With the availability of several free desktop virtualization solutions on the market, including Microsoft’s Windows Virtual PC and Sun Microsystems’ VirtualBox, you may wonder why you should shell out for VMware’s latest upgrade to their Workstation desktop virtualization software.
Compared with Virtual PC (which is primarily intended for running Windows XP as a guest OS in Windows 7 to support legacy applications that are not compatible with the new operating system), VMware Workstation 7  offers better performance and support for a wider variety of hardware and guest operating systems. It also packs special features for systems administrators and developers, such as the ability to take multiple snapshots of the guest operating system and roll back to a previous state, and integration with Microsoft’s Visual Studio and other development platforms for debugging applications.
The most important addition to Workstation 7 is official support for Windows 7 as a guest and host operating system. For the first time, Workstation supports full rendering of Windows Aero graphics, including transparency effects and Flip 3D. With support for DirectX 9.0c Shader Model 3 and OpenGL 2.13D, Workstation 7 can run a wider range of graphics-intensive applications. This improved ability to re-create a physical machine as closely as possible helps IT professionals better support a greater range of applications.
Figure 1 – Windows 7 running with full Aero support inside Workstation 7
Testing and demonstrating virtualization software has, up to now, always required a physical machine. Workstation 7 allows sysadmins and sales professionals to install ESX and vSphere 4  (VMware’s hypervisor-based server virtualization solution and data center virtualization platform, respectively) right inside a virtual machine. Workstation 7 can also import and run Windows 7 XP Mode images.
Building on the customary support for USB, serial ports and a wide range of other hardware devices, Workstation 7 virtual machines can utilize up to 32 gigabytes of memory and four processor cores — either two dual-core processors or a single quad core.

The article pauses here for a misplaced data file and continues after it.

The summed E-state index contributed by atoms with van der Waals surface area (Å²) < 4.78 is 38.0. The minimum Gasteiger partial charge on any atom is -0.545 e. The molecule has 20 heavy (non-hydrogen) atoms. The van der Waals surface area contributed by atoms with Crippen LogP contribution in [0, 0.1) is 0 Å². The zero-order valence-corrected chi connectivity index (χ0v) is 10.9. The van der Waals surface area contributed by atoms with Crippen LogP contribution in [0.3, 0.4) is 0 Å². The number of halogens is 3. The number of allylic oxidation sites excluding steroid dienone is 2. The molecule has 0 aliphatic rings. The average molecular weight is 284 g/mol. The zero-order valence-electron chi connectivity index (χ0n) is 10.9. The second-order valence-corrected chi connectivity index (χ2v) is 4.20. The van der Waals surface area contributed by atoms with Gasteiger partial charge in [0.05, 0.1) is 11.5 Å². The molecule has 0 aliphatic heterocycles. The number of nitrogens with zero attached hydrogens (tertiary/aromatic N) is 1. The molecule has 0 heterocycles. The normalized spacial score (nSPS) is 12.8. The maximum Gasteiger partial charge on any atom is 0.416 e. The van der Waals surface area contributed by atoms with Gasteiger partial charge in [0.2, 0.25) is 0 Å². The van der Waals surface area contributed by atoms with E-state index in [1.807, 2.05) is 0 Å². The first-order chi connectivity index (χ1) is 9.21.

Unlike Virtual PC users, Workstation users have not been able to pause virtual machines to free up system resources on the host OS — until now. Although the option is hidden in a menu, users can pause VMs using a keyboard shortcut.
In addition, Workstation 7 no longer requires printers to be installed in VMs, thanks to ThinPrint technology included in the software. The Virtual Printer device can be added to Windows and Linux VMs and automatically create a copy of printers from the host OS in the guest without the need for any specific drivers. This could be especially useful in scenarios where ACE, VMware’s Assured Computing Environment for deploying and managing VMs across the enterprise, is used to provision locked down images to users on different hardware.
The ability to expand and compact virtual disks, reclaiming unused space, is now integrated into Workstation. Partitions can be expanded using the disk management tool in Vista and Windows 7. VMware tools for each supported guest OS, which must be installed in a VM to provide drivers and integration with the host machine, can now be downloaded on demand, reducing the size of the main Workstation installer package.
Apart from using Workstation to replicate user systems for support purposes, sysadmins can take advantage of the flexible snapshot manager to roll back system changes to a healthy state and create clone VMs from these snapshots. AutoProtect, a new feature in Workstation 7, can be used to take routine snapshots of a VM at configurable intervals.
The Teams feature allows sysadmins to group VMs together and configure them to act as a group so they can be powered on with one command and configured to boot with a delay. Virtual Network Editor allows VMs to be segregated and communications between different segments tailored to reproduce real-world networking scenarios. Workstation’s virtual networking supports Network Address Translation (NAT), network bridging, Dynamic Host Configuration Protocol (DHCP) and virtual LANs.
Applications installed in a VM can be run in seamless windows on the host OS, in much the same way that XP Mode works with Virtual PC. But this feature — Unity in Workstation —doesn’t offer the same level of integration with the host OS that Virtual PC offers, and is not a suitable feature for end users.
The open-source VirtualBox has been steadily catching up with Workstation since it’s acquisition by Sun Microsystems in 2008. It offers some unique features, such as the ability for VMs to attach directly to iSCSI networks, burn to CD or DVD, and support for up to 32 processor cores. However, with its virtual networking, teams and integrated developer tools, Workstation is still the choice for flexibility. Unlike Virtual PC, Workstation 7 supports 64-bit guest operating systems and a wide variety of Linux distributions.